The trend of increasing workplace regulations by state and local governments continued throughout the second quarter of 2023. Although it is not possible to discuss all state and local laws, this update provides an overview of recent and upcoming legislative developments to help you and your organization stay in compliance.
The 2023 Colorado legislative session ended with the state significantly increasing employee protections through several laws that either created new protections or materially amended current protections.
The trend of increasing workplace regulations by state and local governments continued throughout the first quarter of 2023. Although it is not possible to discuss all state and local laws, this update provides an overview of recent and upcoming legislative developments to help you and your organization stay in compliance. (Please note that developments related to issues such as minimum wage rates are not included.)
On Tuesday, January 10, 2023, Denver Mayor Michael Hancock signed Bill 22-1614 after it passed the Denver City Council the previous day by unanimous vote. With the Bill’s passage comes increased penalties and new requirements related to wage theft, specifically including joint liability for general contractors, effective upon publication.
Denver’s minimum wage ordinance imposes a current minimum wage of $17.29 per hour, and before Bill 22-1614 passed, the ordinance provided certain penalties for employers that did not pay their workers based on the designated minimum wage. Indeed, prior to the bill’s passing, Denver’s minimum wage ordinance allowed employees to file complaints to the City Auditor within one year of a violation and provided a private right of action for three years to employees to seek to recover unpaid wages plus 12% interest, $100 for each day the violation continued, and liquidated damages three times the amount of unpaid wages.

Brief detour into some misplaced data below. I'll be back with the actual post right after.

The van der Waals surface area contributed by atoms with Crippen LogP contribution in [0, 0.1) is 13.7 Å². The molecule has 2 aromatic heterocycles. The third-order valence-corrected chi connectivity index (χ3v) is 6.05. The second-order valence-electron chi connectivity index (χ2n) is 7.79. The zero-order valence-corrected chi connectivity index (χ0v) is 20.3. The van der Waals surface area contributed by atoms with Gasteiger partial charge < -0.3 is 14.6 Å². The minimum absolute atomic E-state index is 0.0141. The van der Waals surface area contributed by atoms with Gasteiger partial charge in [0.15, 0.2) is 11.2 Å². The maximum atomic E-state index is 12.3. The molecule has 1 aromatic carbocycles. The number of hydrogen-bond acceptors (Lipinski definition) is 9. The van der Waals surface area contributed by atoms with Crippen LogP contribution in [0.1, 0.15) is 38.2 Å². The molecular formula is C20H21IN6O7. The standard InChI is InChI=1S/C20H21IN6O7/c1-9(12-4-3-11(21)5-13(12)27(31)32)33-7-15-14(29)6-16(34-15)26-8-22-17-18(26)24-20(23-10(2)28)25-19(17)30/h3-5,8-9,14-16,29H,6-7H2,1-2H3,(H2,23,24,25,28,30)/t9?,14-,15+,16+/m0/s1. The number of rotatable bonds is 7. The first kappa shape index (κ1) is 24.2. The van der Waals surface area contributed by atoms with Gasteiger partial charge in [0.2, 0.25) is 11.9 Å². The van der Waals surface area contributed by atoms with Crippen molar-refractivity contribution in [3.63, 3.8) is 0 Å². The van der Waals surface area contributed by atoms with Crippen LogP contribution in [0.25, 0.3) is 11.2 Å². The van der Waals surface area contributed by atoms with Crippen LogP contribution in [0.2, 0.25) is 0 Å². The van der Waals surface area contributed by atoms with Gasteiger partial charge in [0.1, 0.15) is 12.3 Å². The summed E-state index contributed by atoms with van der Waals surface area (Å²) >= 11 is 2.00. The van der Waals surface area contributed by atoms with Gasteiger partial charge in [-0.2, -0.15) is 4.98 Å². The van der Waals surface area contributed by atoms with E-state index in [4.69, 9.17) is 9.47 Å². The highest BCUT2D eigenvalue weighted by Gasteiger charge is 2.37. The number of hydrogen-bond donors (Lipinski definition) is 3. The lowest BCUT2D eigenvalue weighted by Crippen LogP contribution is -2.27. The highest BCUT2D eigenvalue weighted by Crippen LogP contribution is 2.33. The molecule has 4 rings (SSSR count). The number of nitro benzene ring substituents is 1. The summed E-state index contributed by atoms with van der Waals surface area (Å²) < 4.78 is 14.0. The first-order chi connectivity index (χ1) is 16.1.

Colorado’s long-anticipated Family and Medical Leave Insurance (FAMLI) program is right around the corner for employee use — but employer requirements are already here. Effective January 1, 2023, employers have certain obligations under the FAMLI program, including notice requirements and upcoming premium payments. Below is a refresh on FAMLI program basics, an outline of current FAMLI program requirements, considerations for the upcoming months in preparation for 2024, and some additional information regarding private FAMLI programs.
Colorado’s Healthy Families and Workplaces Act (the HFWA) requires employers provide up to two weeks of supplemental paid sick leave — often referred to as public health emergency leave (PHEL) — when a public health emergency is declared. As we previously described, this leave is awarded in addition to employees’ regular paid sick leave required by Colorado law. C.R.S. § 8-13.3-405. PHEL is provided per public health emergency and is to be used for reasons specifically connected to the public health emergency.